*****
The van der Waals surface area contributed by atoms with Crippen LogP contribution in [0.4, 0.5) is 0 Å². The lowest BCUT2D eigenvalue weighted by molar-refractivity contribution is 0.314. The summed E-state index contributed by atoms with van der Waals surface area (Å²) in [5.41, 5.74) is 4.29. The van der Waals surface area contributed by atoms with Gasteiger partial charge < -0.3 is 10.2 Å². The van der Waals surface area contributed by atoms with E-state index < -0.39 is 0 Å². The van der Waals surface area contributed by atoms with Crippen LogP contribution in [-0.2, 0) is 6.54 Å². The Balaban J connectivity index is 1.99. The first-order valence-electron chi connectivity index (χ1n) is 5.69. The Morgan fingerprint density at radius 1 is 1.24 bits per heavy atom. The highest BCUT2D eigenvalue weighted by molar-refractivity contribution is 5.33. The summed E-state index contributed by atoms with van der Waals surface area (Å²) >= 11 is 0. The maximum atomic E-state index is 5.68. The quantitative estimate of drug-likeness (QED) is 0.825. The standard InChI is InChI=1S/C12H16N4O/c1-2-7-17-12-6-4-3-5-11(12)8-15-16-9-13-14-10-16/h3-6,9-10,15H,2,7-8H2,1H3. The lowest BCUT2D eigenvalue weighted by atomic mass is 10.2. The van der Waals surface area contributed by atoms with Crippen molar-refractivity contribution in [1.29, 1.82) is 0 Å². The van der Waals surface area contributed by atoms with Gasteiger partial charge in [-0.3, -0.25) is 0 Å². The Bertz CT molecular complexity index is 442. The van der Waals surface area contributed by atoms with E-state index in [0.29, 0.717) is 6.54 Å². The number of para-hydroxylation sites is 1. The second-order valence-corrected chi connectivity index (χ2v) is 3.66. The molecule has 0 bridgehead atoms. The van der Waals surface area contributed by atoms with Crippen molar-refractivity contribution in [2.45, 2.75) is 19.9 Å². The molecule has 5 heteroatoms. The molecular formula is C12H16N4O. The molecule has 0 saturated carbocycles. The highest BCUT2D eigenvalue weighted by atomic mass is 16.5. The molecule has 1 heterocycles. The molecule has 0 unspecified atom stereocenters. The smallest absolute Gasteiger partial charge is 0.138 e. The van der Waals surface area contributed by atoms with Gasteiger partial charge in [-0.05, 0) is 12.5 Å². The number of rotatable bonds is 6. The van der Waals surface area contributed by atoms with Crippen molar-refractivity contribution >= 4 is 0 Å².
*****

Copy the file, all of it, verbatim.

The van der Waals surface area contributed by atoms with Crippen LogP contribution in [0.4, 0.5) is 0 Å². The lowest BCUT2D eigenvalue weighted by molar-refractivity contribution is 0.314. The summed E-state index contributed by atoms with van der Waals surface area (Å²) in [5.41, 5.74) is 4.29. The van der Waals surface area contributed by atoms with Gasteiger partial charge < -0.3 is 10.2 Å². The van der Waals surface area contributed by atoms with E-state index < -0.39 is 0 Å². The van der Waals surface area contributed by atoms with Crippen LogP contribution in [-0.2, 0) is 6.54 Å². The Balaban J connectivity index is 1.99. The first-order valence-electron chi connectivity index (χ1n) is 5.69. The Morgan fingerprint density at radius 1 is 1.24 bits per heavy atom. The highest BCUT2D eigenvalue weighted by molar-refractivity contribution is 5.33. The summed E-state index contributed by atoms with van der Waals surface area (Å²) >= 11 is 0. The maximum atomic E-state index is 5.68. The quantitative estimate of drug-likeness (QED) is 0.825. The standard InChI is InChI=1S/C12H16N4O/c1-2-7-17-12-6-4-3-5-11(12)8-15-16-9-13-14-10-16/h3-6,9-10,15H,2,7-8H2,1H3. The lowest BCUT2D eigenvalue weighted by atomic mass is 10.2. The van der Waals surface area contributed by atoms with Crippen molar-refractivity contribution in [1.29, 1.82) is 0 Å². The van der Waals surface area contributed by atoms with Gasteiger partial charge in [-0.3, -0.25) is 0 Å². The Bertz CT molecular complexity index is 442. The van der Waals surface area contributed by atoms with E-state index in [0.29, 0.717) is 6.54 Å². The number of para-hydroxylation sites is 1. The second-order valence-corrected chi connectivity index (χ2v) is 3.66. The molecule has 0 bridgehead atoms. The van der Waals surface area contributed by atoms with Crippen molar-refractivity contribution in [2.45, 2.75) is 19.9 Å². The molecule has 5 heteroatoms. The molecular formula is C12H16N4O. The molecule has 0 saturated carbocycles. The highest BCUT2D eigenvalue weighted by atomic mass is 16.5. The molecule has 1 heterocycles. The molecule has 0 unspecified atom stereocenters. The smallest absolute Gasteiger partial charge is 0.138 e. The van der Waals surface area contributed by atoms with Gasteiger partial charge in [-0.05, 0) is 12.5 Å². The number of rotatable bonds is 6. The van der Waals surface area contributed by atoms with Crippen molar-refractivity contribution >= 4 is 0 Å².